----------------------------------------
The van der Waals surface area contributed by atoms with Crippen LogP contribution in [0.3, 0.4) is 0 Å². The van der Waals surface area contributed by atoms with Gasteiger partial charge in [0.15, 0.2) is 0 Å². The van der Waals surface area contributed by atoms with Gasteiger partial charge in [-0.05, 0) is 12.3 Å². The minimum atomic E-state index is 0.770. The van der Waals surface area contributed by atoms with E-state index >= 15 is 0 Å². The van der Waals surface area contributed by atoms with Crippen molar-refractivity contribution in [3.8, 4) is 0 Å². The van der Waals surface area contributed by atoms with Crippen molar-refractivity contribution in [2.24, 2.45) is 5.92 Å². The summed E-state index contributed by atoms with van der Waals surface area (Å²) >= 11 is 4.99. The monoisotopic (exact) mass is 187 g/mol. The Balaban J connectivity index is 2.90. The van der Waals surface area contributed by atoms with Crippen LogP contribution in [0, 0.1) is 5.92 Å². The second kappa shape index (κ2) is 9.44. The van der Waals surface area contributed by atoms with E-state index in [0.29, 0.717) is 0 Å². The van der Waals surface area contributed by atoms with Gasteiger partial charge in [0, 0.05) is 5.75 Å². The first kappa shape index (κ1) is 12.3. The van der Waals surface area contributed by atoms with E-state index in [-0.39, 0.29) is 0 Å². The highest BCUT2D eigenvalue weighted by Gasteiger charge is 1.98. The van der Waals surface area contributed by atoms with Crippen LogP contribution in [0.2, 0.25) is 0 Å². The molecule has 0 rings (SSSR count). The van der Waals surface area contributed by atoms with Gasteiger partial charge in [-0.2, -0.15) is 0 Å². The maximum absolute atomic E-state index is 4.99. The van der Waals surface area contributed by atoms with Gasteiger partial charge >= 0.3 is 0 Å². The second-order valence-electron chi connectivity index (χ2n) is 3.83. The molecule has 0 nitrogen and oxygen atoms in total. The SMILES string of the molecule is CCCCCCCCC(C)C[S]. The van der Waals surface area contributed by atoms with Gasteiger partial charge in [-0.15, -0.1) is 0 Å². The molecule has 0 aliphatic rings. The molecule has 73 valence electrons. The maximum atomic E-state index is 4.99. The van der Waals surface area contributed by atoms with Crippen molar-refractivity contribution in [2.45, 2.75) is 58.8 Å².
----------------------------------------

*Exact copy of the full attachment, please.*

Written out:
The van der Waals surface area contributed by atoms with Crippen LogP contribution in [0.3, 0.4) is 0 Å². The van der Waals surface area contributed by atoms with Gasteiger partial charge in [0.15, 0.2) is 0 Å². The van der Waals surface area contributed by atoms with Gasteiger partial charge in [-0.05, 0) is 12.3 Å². The minimum atomic E-state index is 0.770. The van der Waals surface area contributed by atoms with E-state index >= 15 is 0 Å². The van der Waals surface area contributed by atoms with Crippen molar-refractivity contribution in [3.8, 4) is 0 Å². The van der Waals surface area contributed by atoms with Crippen molar-refractivity contribution in [2.24, 2.45) is 5.92 Å². The summed E-state index contributed by atoms with van der Waals surface area (Å²) >= 11 is 4.99. The monoisotopic (exact) mass is 187 g/mol. The Balaban J connectivity index is 2.90. The van der Waals surface area contributed by atoms with Crippen LogP contribution in [0, 0.1) is 5.92 Å². The second kappa shape index (κ2) is 9.44. The van der Waals surface area contributed by atoms with E-state index in [0.29, 0.717) is 0 Å². The van der Waals surface area contributed by atoms with Gasteiger partial charge in [0, 0.05) is 5.75 Å². The first kappa shape index (κ1) is 12.3. The van der Waals surface area contributed by atoms with E-state index in [-0.39, 0.29) is 0 Å². The highest BCUT2D eigenvalue weighted by Gasteiger charge is 1.98. The van der Waals surface area contributed by atoms with Crippen LogP contribution in [0.2, 0.25) is 0 Å². The molecule has 0 rings (SSSR count). The van der Waals surface area contributed by atoms with Gasteiger partial charge in [-0.2, -0.15) is 0 Å². The maximum absolute atomic E-state index is 4.99. The van der Waals surface area contributed by atoms with Gasteiger partial charge >= 0.3 is 0 Å². The second-order valence-electron chi connectivity index (χ2n) is 3.83. The molecule has 0 nitrogen and oxygen atoms in total. The SMILES string of the molecule is CCCCCCCCC(C)C[S]. The van der Waals surface area contributed by atoms with Gasteiger partial charge in [-0.15, -0.1) is 0 Å². The molecule has 0 aliphatic rings. The molecule has 73 valence electrons. The maximum atomic E-state index is 4.99. The van der Waals surface area contributed by atoms with Crippen molar-refractivity contribution in [2.45, 2.75) is 58.8 Å².